A message from the summit

Justice Donald McLeod delivered a timely message of great significance on Sunday when he spoke at the National Black Canadians summit in Ottawa.

The Brampton judge who has shown  that he is not afraid  to speak out on issues affecting his own community, told fellow Black Canadians that ” our purpose must be unified or else change  will  not occur.”

This  message  is not new, of course, but it was worth mentioning once more during Black History Month when many African Canadians may be engaged in some measure of self-reflection.

Justice McLeod clearly knows whereof his speaks. As founder of  the Federation of Black Canadians (FBC), he understands how important it  is for people in his own community to come together in common cause.

In fact his commitment to his community led to the problems which resulted in the much publicised hearing before the Ontario Judicial Council of a complaint against him.

Justice McLeod  who was  accused of advocating on behalf  of the FBC, has been cleared of misconduct charges.

But in his keynote  address at the Ottawa summit, he proudly noted the  support he  received from the community while the hearing was in progress.

As he himself put it:” the powers that be did not expect rallies in Vancouver, Alberta, Ottawa and Toronto. ..There was no understanding that even the very venue that the hearing was to be held in would have to be changed due to lack of capacity”.

The judge who  was thankful  for  the support, said” the community spoke and the system shifted.”

This observation should  spur many others to speak  out and  take action for the overall benefit of   the community.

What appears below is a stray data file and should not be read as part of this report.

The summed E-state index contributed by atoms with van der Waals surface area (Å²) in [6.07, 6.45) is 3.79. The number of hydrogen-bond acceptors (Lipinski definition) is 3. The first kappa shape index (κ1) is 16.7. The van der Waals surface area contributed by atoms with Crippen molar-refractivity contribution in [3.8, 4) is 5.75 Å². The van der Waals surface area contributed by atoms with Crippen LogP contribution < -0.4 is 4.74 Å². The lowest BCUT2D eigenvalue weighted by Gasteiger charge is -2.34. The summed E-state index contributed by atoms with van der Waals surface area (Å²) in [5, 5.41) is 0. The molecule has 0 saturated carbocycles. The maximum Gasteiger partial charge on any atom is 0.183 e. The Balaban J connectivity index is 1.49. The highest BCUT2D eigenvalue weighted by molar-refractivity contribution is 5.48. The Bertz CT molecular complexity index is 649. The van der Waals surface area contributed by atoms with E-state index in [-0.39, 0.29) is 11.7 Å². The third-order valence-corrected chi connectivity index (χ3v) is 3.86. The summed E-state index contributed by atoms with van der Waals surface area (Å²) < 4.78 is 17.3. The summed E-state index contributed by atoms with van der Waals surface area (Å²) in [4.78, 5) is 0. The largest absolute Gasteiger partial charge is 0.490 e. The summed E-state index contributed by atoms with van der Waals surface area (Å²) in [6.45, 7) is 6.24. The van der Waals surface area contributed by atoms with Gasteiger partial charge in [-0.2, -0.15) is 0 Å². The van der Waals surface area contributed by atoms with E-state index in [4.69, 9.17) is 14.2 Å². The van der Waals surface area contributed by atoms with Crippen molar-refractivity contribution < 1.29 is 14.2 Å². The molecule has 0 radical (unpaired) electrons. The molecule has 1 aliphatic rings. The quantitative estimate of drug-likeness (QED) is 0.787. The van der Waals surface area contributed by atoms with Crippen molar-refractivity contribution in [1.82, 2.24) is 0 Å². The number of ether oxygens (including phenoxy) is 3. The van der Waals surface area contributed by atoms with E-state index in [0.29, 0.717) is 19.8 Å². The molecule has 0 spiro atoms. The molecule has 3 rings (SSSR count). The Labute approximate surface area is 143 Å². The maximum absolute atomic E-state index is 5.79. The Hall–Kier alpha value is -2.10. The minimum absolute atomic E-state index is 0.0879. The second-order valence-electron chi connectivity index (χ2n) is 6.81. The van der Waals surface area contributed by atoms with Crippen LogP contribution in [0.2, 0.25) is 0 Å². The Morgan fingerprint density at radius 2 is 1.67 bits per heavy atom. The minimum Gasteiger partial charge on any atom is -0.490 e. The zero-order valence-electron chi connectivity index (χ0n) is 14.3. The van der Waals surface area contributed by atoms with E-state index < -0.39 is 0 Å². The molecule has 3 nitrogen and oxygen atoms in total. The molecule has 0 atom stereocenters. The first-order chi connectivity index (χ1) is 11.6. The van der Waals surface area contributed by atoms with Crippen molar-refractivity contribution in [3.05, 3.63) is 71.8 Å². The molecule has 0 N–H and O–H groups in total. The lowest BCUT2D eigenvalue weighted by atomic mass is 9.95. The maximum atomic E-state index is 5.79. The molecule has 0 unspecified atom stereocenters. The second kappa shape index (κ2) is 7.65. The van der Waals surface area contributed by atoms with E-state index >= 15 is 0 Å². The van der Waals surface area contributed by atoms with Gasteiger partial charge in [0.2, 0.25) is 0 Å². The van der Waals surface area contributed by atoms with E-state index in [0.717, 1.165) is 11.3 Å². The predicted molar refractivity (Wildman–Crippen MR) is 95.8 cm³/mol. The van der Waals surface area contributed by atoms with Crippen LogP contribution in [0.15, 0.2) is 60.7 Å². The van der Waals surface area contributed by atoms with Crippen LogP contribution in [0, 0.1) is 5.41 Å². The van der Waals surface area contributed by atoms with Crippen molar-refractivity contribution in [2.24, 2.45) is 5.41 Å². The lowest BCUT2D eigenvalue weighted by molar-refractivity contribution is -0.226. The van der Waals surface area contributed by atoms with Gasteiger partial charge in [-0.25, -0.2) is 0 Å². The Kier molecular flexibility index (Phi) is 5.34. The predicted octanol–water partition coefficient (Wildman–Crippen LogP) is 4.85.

Indeed, the demonstrated commitment of Justice McLeod himself should be an inspiration to  all of us.

We understand  that judges should be above the political fray and” free from the pushes and pulls of public opinion,” but as Justice McLeod has noted, he was not born a judge but a black man.

Those who are ready to stick on labels and call him an “activist judge,” should realize that  he too has his own life experiences.

As he himself says,” my blackness is a window into my soul.”

Perhaps his critics who feel  he should remain in some sort of judicial ivory tower, should pay attention  to what the recently retired Chief Justice of  Nova Scotia  had to say

In an  interview with the Canadian Press, Chief Justice Michael MacDonald threw out a challenge to judges across Canada to do more outreach with  marginalized communities.

” I don’t have the worldview of those who have come from marginalized communities and who have had challenges that I’ve never had,” said MacDonald.

The  retired Chief  Justice went on to say that ” we as an institution must be humble enough to recognize that not everything is working perfectly and we would all benefit and be a richer judiciary and richer as judges if we learn more about the society within which we judge. ”

The  Canadian Press  report also noted that last June, MacDonald worked with leaders in the Indigenous and African Nova Scotian communities to host a two-day meeting at the Black Cultural Centre in Cherry Brook, Nova Scotia., where 40 judges heard firsthand about the unique challenges facing those communities.

At the end of that meeting,  he committed to institutionalizing this type of judicial outreach, ultimately leading to the creation of the African Nova Scotian Access to Justice Judicial Committee.

The  retired Chief Justice , it was also reported, had initiated a 2016 review of diversity on the bench that led to the development of a mentorship program for African Nova Scotian and Indigenous lawyers.

Good work, M’lud.

And let’s  not forget the message which Justice McLeod  delivered  to the Black community at the summit: ” our purpose must be unified or else change  will  not occur.”